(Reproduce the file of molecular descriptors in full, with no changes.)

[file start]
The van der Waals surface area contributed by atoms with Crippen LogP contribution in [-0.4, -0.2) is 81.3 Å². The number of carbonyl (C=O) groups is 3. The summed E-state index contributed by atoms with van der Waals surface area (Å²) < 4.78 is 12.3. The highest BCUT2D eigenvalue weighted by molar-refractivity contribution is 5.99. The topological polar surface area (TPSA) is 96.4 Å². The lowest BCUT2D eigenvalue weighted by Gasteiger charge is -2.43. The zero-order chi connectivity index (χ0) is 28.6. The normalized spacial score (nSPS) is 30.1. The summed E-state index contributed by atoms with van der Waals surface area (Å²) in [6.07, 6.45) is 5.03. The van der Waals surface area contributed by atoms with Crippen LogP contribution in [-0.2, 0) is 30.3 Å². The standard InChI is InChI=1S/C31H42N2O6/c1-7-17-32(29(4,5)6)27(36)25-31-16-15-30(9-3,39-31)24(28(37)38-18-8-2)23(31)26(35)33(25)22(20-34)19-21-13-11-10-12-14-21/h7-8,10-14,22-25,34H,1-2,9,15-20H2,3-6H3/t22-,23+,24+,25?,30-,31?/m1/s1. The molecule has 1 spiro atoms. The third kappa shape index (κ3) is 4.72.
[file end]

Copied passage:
The van der Waals surface area contributed by atoms with Crippen LogP contribution in [-0.4, -0.2) is 81.3 Å². The number of carbonyl (C=O) groups is 3. The summed E-state index contributed by atoms with van der Waals surface area (Å²) < 4.78 is 12.3. The highest BCUT2D eigenvalue weighted by molar-refractivity contribution is 5.99. The topological polar surface area (TPSA) is 96.4 Å². The lowest BCUT2D eigenvalue weighted by Gasteiger charge is -2.43. The zero-order chi connectivity index (χ0) is 28.6. The normalized spacial score (nSPS) is 30.1. The summed E-state index contributed by atoms with van der Waals surface area (Å²) in [6.07, 6.45) is 5.03. The van der Waals surface area contributed by atoms with Crippen LogP contribution in [-0.2, 0) is 30.3 Å². The standard InChI is InChI=1S/C31H42N2O6/c1-7-17-32(29(4,5)6)27(36)25-31-16-15-30(9-3,39-31)24(28(37)38-18-8-2)23(31)26(35)33(25)22(20-34)19-21-13-11-10-12-14-21/h7-8,10-14,22-25,34H,1-2,9,15-20H2,3-6H3/t22-,23+,24+,25?,30-,31?/m1/s1. The molecule has 1 spiro atoms. The third kappa shape index (κ3) is 4.72.